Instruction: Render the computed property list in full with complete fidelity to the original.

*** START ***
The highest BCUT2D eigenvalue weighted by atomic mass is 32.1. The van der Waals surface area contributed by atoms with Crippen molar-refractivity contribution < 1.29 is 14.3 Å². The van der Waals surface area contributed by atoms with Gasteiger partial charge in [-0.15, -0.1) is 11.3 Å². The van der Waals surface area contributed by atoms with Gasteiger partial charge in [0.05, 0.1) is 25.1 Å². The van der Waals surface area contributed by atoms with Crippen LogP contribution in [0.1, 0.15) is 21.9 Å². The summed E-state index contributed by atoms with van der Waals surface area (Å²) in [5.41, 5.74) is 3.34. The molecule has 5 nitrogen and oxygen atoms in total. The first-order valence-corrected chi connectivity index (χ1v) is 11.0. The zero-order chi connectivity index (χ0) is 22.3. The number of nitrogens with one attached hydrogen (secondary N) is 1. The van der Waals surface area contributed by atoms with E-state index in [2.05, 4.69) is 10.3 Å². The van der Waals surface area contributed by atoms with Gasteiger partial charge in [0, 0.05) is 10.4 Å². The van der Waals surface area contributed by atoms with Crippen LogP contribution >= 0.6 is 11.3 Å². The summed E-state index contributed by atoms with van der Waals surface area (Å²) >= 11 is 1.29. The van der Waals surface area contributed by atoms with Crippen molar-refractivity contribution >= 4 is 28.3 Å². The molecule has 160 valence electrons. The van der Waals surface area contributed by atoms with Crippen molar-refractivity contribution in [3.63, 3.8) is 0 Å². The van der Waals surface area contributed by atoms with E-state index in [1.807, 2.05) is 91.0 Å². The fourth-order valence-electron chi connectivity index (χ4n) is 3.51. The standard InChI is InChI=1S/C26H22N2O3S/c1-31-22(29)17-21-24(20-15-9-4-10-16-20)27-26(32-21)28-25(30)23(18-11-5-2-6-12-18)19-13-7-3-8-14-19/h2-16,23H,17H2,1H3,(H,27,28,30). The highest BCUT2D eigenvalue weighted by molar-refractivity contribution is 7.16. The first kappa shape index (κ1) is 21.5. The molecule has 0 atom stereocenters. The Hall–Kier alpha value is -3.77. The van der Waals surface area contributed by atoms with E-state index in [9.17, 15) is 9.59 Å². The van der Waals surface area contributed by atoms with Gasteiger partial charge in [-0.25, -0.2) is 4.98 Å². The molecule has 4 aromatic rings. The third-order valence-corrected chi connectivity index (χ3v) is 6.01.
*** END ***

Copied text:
The highest BCUT2D eigenvalue weighted by atomic mass is 32.1. The van der Waals surface area contributed by atoms with Crippen molar-refractivity contribution < 1.29 is 14.3 Å². The van der Waals surface area contributed by atoms with Gasteiger partial charge in [-0.15, -0.1) is 11.3 Å². The van der Waals surface area contributed by atoms with Gasteiger partial charge in [0.05, 0.1) is 25.1 Å². The van der Waals surface area contributed by atoms with Crippen LogP contribution in [0.1, 0.15) is 21.9 Å². The summed E-state index contributed by atoms with van der Waals surface area (Å²) in [5.41, 5.74) is 3.34. The molecule has 5 nitrogen and oxygen atoms in total. The first-order valence-corrected chi connectivity index (χ1v) is 11.0. The zero-order chi connectivity index (χ0) is 22.3. The number of nitrogens with one attached hydrogen (secondary N) is 1. The van der Waals surface area contributed by atoms with E-state index in [2.05, 4.69) is 10.3 Å². The van der Waals surface area contributed by atoms with Gasteiger partial charge in [0, 0.05) is 10.4 Å². The van der Waals surface area contributed by atoms with Crippen LogP contribution >= 0.6 is 11.3 Å². The summed E-state index contributed by atoms with van der Waals surface area (Å²) >= 11 is 1.29. The van der Waals surface area contributed by atoms with Crippen molar-refractivity contribution >= 4 is 28.3 Å². The molecule has 160 valence electrons. The van der Waals surface area contributed by atoms with Crippen molar-refractivity contribution in [3.63, 3.8) is 0 Å². The van der Waals surface area contributed by atoms with E-state index in [1.807, 2.05) is 91.0 Å². The fourth-order valence-electron chi connectivity index (χ4n) is 3.51. The standard InChI is InChI=1S/C26H22N2O3S/c1-31-22(29)17-21-24(20-15-9-4-10-16-20)27-26(32-21)28-25(30)23(18-11-5-2-6-12-18)19-13-7-3-8-14-19/h2-16,23H,17H2,1H3,(H,27,28,30). The highest BCUT2D eigenvalue weighted by molar-refractivity contribution is 7.16. The first kappa shape index (κ1) is 21.5. The molecule has 0 atom stereocenters. The Hall–Kier alpha value is -3.77. The van der Waals surface area contributed by atoms with E-state index in [9.17, 15) is 9.59 Å². The van der Waals surface area contributed by atoms with Gasteiger partial charge in [-0.25, -0.2) is 4.98 Å². The molecule has 4 aromatic rings. The third-order valence-corrected chi connectivity index (χ3v) is 6.01.